|9 Oct 2018||12:00pm - 2:00pm||Room SG2, Alison Richard Building, Sidgwick Site|
This a closed workshop open only to applicants who have successfully applied to participate.
CRASSH/MELLON Early Career Workshop Series: Comparatism
Every society uses comparison. When comparison becomes a self-conscious and theoretically self-reflective practice, we have comparatism. Many academics are concerned with the practice and methods of comparison; and the need for a cognitively robust relativism is an integral part of a mature historical self-placement.
Comparatism 2: Territory and Cosmology
This course will look at how representations and experiences of local bounded space interact with conceptions of the world as a whole in different cultures at different times. Texts, images, rituals, architecture and/or topographical configurations from specific case studies will be used to open various perspectives on this question. The course will set such individual analyses in a broader comparative frame to explore the social, cultural and political contexts and consequences of constructing territory with cosmology. Early career scholars are invited to apply to participate in what will be eight weekly seminars of two hours each. Participants will be expected to present material for discussion. Early career academics are defined as graduates who are in their third year and beyond, post-docs, junior research fellows, or any academic within seven years of their PhD. Applicants are welcome from any department or faculty in the university, especially from those with an interest in the problems of comparative methodology.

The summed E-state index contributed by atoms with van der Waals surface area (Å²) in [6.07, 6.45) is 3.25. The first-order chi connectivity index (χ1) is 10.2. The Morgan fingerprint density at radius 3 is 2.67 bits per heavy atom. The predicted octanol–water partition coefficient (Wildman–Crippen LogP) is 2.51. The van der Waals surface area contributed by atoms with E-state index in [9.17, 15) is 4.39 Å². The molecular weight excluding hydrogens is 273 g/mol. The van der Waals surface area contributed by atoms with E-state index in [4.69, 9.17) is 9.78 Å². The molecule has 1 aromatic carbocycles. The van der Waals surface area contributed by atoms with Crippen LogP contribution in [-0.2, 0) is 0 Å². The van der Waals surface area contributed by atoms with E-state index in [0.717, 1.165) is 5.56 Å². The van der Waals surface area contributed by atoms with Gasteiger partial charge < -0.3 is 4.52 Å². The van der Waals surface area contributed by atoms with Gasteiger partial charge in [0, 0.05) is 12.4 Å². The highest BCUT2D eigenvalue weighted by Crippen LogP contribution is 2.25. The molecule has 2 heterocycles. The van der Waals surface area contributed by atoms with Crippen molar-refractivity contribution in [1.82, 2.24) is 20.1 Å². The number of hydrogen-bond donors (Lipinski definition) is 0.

Tuesdays 12.00-2.00pm starting on Tuesday 9 October until Tuesday 27 November in room SG2 in the Alison Richard Building, where CRASSH is located.
This is the second series of early career workshops on Comparatism. The first series, Practices and Theories of Writing, was held in Lent Term 2018.
For administrative queries please contact Michelle Maciejewska.
“Humans and nonhumans sharing worlds: an Amazonian case”
“Who we are and whose we are: rootedness and rightness amongst Serbian Orthodox Christians”
“Form and Cosmology: Frobenius and Warburg on the Ife Table Model”
“Cosmos and Cubiculum: Virgil, Augustus, and the Cult of Vesta”
“From homeland to state spirit: modernist cosmopolitics and territorialized state reverence in post-Soviet Mongolia”
Riamsara Kuyakanon Knapp
“Connectivities to transcend territories and cosmologies? Trans-territorial pilgrimage in in far western Nepal”
“The Diplomatic Affordances of Circular Space”
“Are women’s landscapes different from men’s?”
“The space of reason: Neoplatonic mappings of the world”
Maya Feile Tomes
“The circle and the sphere: representing world space from antiquity to America”
“The world according to Enūma eliš: an unusual Babylonian account of creation”
“Territory, Trees and Cosmos: Archaic Delphi”